The parameters of the venue produce a much more intimate show than I was expecting. The cast is primarily three people - Bennetto, Serio and McLeish - the former two doubling in roles. The music is played live by a five-piece band, and the lighting and stage-setting are simple and effective. It's all ‘revue' dimensions, with built-in production ideas hinting at where it could go in a bigger space. The band is a revelation. They wander on with patrons still filing in, and drop into a funky groove based on Bob Marley's ‘I Shot the Sheriff'. Straight up, you can see that no one overplays; they are mostly young guys, and there is a verve and lightness to their playing not usually associated with the theatre. It's a good innovation to put a band of this kind into this situation, bypassing the usual piano or brass, and have their cool, versatile music fill the room.

Bennetto has, of course, got them for his songs. He also has bypassed a cliché or two: no Rocky Horror ‘rock' songs, or '50s and '60s Broadway pastiche. Instead, he's gone for an unusual blend of influences - for Australia, especially - that is more centred on ‘black' styles, and  he  pulls it off, by and large. So reggae, soul ballads, funk and a touch of rap are the musical backdrop, and none of the songs has the feel of bad cultural dipping. Bennetto uses the musical forms as departure points, adding Broadway or clichéd singer-songwriter lyrics to play one style off against the other. Throw in the fact that you've got ‘Paul Keating' going around singing this, and that's your show. (Also, rather neatly, the reappraisal of a lot of these musical genres, bossa nova included, began in the mid-'90s with the whole lounge-music explosion, so their inclusion in a production based on those very years is a good fit.)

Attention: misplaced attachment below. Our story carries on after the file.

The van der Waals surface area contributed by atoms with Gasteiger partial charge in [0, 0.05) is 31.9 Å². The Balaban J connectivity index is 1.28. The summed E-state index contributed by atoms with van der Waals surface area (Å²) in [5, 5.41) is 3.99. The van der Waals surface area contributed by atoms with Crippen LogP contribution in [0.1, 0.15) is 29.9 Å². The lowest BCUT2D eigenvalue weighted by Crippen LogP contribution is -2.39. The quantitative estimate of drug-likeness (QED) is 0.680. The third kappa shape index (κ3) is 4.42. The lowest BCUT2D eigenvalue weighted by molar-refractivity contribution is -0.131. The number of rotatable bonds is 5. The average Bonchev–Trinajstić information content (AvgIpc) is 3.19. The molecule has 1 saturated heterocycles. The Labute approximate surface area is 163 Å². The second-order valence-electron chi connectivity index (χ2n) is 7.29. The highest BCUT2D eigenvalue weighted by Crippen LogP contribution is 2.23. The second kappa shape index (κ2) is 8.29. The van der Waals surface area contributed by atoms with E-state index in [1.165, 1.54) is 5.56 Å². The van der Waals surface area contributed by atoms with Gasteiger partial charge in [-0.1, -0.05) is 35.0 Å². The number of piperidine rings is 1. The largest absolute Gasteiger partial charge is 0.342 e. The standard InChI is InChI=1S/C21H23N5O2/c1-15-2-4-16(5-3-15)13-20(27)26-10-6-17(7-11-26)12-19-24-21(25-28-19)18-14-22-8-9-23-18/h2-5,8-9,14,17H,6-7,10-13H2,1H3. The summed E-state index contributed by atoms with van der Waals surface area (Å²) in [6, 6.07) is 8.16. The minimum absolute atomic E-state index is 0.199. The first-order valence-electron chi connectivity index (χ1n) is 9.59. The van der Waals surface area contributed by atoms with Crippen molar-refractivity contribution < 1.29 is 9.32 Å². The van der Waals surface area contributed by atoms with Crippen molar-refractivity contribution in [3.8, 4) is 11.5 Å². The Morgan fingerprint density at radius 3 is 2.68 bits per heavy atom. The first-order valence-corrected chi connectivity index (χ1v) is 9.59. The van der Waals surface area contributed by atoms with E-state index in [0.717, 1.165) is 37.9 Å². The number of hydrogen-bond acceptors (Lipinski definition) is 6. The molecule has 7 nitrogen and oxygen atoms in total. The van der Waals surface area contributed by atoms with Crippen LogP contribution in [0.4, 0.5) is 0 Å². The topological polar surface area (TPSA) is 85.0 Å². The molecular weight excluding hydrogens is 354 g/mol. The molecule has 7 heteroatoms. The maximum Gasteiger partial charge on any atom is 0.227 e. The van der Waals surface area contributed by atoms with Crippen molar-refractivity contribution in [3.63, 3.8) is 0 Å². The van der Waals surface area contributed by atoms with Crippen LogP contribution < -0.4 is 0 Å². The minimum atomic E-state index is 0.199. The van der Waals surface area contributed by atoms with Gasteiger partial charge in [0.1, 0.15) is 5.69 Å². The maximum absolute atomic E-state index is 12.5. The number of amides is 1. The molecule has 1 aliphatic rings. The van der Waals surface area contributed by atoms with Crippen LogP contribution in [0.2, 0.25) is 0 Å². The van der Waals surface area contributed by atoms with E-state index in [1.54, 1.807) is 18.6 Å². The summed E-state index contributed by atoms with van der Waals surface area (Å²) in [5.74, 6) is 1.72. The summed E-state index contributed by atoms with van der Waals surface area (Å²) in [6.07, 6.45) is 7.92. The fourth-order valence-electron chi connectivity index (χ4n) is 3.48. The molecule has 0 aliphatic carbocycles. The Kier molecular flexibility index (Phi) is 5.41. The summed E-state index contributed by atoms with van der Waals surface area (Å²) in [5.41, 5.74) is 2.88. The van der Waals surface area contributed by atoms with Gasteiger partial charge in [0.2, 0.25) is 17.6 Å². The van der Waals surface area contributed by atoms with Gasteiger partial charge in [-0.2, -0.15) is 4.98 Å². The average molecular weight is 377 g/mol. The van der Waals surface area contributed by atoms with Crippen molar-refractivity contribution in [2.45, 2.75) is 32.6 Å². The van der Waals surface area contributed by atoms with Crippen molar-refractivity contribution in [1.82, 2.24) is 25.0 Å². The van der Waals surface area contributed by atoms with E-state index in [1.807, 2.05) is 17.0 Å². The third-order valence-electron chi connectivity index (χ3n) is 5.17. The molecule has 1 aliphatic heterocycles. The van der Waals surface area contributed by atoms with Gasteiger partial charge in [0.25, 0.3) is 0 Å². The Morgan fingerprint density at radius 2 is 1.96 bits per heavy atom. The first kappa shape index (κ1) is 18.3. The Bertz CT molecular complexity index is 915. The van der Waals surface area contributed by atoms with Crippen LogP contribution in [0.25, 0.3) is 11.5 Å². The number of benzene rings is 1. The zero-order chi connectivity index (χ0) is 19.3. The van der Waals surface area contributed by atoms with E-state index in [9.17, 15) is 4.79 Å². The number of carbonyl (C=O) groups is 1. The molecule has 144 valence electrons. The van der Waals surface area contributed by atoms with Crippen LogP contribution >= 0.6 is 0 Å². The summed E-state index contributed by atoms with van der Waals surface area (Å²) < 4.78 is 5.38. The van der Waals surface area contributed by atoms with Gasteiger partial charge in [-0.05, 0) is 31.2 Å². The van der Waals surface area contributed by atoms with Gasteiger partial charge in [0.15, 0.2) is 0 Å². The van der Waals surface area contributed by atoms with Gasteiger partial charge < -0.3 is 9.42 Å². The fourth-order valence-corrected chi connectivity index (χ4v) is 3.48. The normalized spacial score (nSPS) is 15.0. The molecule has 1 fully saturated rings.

What to do with John Howard? There's a question. He has to come on, and Terry Serio does a good job of it: his Howard is better than his Hawke. But his arrival and rather long song at the show's end pulls the production too far back towards the conventions of political theatre - conventions that are demolished whenever Keating is on stage. It could simply be McLeish's wattage, but the show belongs to Keating, and when it is fixed on him it dances and sings and smirks around all kinds of traps that politics and the theatre can fall into.

Originally, this was a one-hour show, and one can easily imagine the wow factor that production had. Centred on Keating, with McLeish on full blitz, it would have thrown the audience out into the foyer on a real high. Splitting the production in half means the brilliant idea of Keating! gets digested in the intermission and, despite a strong second-half start, it doesn't quite have the legs or the blockbuster songs to sustain itself to the end of its two hours. It fades. Of course, one can start to confuse the fate of the show with the fate of the man. He had to go. But while he was on, we were entertained.

Robert Forster

Robert Forster is a singer-songwriter and co-founder of The Go-Betweens. His collection of music criticism, The 10 Rules of Rock and Roll, was published in 2009.

Cover: February 2007

February 2007 in brief